In the past decade, Wikipedia has rather replaced Who’s Who as a directory of society’s movers and shakers. Generally it is a more up-to-date and informative record.
But in one respect I miss Who’s Who: the last section for each entry lists their club memberships, and these provide a fascinating, old-fashioned insight into a person’s character and interests.
I have always loved clubs, ever since I co-founded one at university as my first business enterprise. Joining a club is a British habit, and London is the mother city of clubs. They sprang up as venues for gentlemen in the 17th and 18th centuries, when coffee shops became magnets for petty criminals.
Both the London Stock Exchange and Lloyd’s of London started out in coffee houses. In general, these establishments were dedicated to the conduct of commerce, politics or learning.
But plenty of aristocrats wanted more exclusive surroundings where they could pursue, in the words of the gentlemen’s club White’s, “gallantry, pleasure and entertainment”.
So the likes of White’s originated as grand gambling dens but were gradually transformed into private institutions with features such as dining rooms, bars and libraries, serving alcohol and providing meals and accommodation. In effect, they were the first restaurants (excluding hotels and taverns) — albeit open only to men who were members.
Why do we join members’ clubs? To network, for status, out of snobbery, to feel that we belong? Perhaps it’s a mixture of all these motives.
Our class system is probably one reason why we have embraced them so heartily in this country. Unlike public houses, another British institution, where anyone is welcome, the clubs are private venues and designed as much to exclude as include.
I joined the Groucho Club the year it was formed, soon after I came down from Oxford. It was invented as an alternative to the stuffy gentlemen’s clubs of St James’s, and was the first of a new generation of such organisations.
Ten years later, Soho House was founded, similarly aimed at those working in the creative industries. Since then it has boomed and become a world leader, offering not just food and drink but cinemas, workspaces, spas and bedrooms.
There are about 20 branches, from Istanbul to West Hollywood. And later this spring it will open a giant club and hotel with eight restaurants and more than 250 bedrooms called The Ned in the old Midland Bank building in the City.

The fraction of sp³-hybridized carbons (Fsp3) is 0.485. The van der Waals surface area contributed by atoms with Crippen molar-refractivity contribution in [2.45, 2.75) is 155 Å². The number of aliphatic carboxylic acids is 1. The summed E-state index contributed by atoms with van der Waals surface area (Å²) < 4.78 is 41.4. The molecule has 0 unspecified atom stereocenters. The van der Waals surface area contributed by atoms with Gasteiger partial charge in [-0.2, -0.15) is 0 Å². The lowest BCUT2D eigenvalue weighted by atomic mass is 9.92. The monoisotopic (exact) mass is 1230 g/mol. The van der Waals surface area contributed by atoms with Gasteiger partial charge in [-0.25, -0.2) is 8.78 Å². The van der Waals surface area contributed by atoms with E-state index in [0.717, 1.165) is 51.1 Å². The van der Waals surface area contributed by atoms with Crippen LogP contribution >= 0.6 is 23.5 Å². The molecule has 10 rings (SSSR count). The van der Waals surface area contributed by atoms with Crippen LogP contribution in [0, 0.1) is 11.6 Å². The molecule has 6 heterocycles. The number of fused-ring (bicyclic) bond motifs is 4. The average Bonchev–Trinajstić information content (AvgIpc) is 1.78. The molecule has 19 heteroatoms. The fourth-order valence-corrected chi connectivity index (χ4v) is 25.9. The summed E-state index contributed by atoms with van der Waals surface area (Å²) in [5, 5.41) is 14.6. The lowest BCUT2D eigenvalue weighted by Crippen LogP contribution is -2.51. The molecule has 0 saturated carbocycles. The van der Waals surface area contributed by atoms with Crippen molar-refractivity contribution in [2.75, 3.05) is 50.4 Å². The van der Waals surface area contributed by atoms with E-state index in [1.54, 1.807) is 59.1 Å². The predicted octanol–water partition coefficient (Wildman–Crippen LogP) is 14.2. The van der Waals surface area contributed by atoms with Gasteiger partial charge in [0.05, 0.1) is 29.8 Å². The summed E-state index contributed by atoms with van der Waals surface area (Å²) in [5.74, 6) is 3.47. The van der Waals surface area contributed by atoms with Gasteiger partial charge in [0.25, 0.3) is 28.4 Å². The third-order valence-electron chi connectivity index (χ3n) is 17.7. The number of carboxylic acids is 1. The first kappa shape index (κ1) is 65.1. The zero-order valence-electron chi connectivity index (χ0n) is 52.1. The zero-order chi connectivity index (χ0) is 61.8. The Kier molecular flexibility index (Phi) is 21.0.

I suspect this enormous edifice might signal “peak club” in London. It has become hard to keep up with all the members’ clubs.
I recently visited the plush Devonshire Club, launched after a £25m refurbishment; it competes with the likes of Home House, Morton’s, the Hospital Club, the Arts Club, the Frontline Club and the traditional clubs such as White’s, the RAC, the Carlton and so forth. There must be at least 75 of these gathering places in central London. Some offer sporting facilities, some are more exclusive than others, some more formal.
The old-school clubs are almost always, in effect, mutuals owned by their members, while the clubs created from the 1980s onwards are businesses with external shareholders. In principle, this business model is an attractive one — members don’t just pay to eat, drink and sleep, they also pay a hefty annual subscription. Often this can be £1,000 a year or more, representing a wonderful 100% gross margin annuity profit stream for the proprietor.
But by being exclusive, clubs cannot admit any old patron who wants to spend money. There must be sufficient member usage to keep the premises lively and the dining rooms and bars busy.
Sadly, a club I chaired for a decade called the Cobden was not a great financial success. I had many fun nights out there, but never made a profit; it was in the wrong location and we hired the wrong managers.
I hope the backers of a new club called the Conduit fare better than we did. Its ambition is to connect “leaders, thinkers, innovators in social change, business and the arts to create impact for the greater good”. It is taking a 40,000 sq ft, six-storey building in Mayfair and has suggested a lifetime membership for £50,000. Already it appears to have raised more than £7m from some prestigious names to fund the project.
However, I think I shall politely decline the invitation to join. In truth, I get poor value from the several clubs where I am already a member — as I prefer new restaurant and bar openings when I go out. A few years ago, while in an expansive mood, I attempted to join the Garrick Club, but was blackballed at the instigation of an old business colleague.
Afterwards I was advised to reapply when I could expect to succeed. But even though I am heavily involved in the theatre world, I don’t like wearing ties and prefer clubs that admit women. So I never bothered.
Yet the urge to be a member of a club is a powerful one — and I shall not be resigning from my clubs just yet.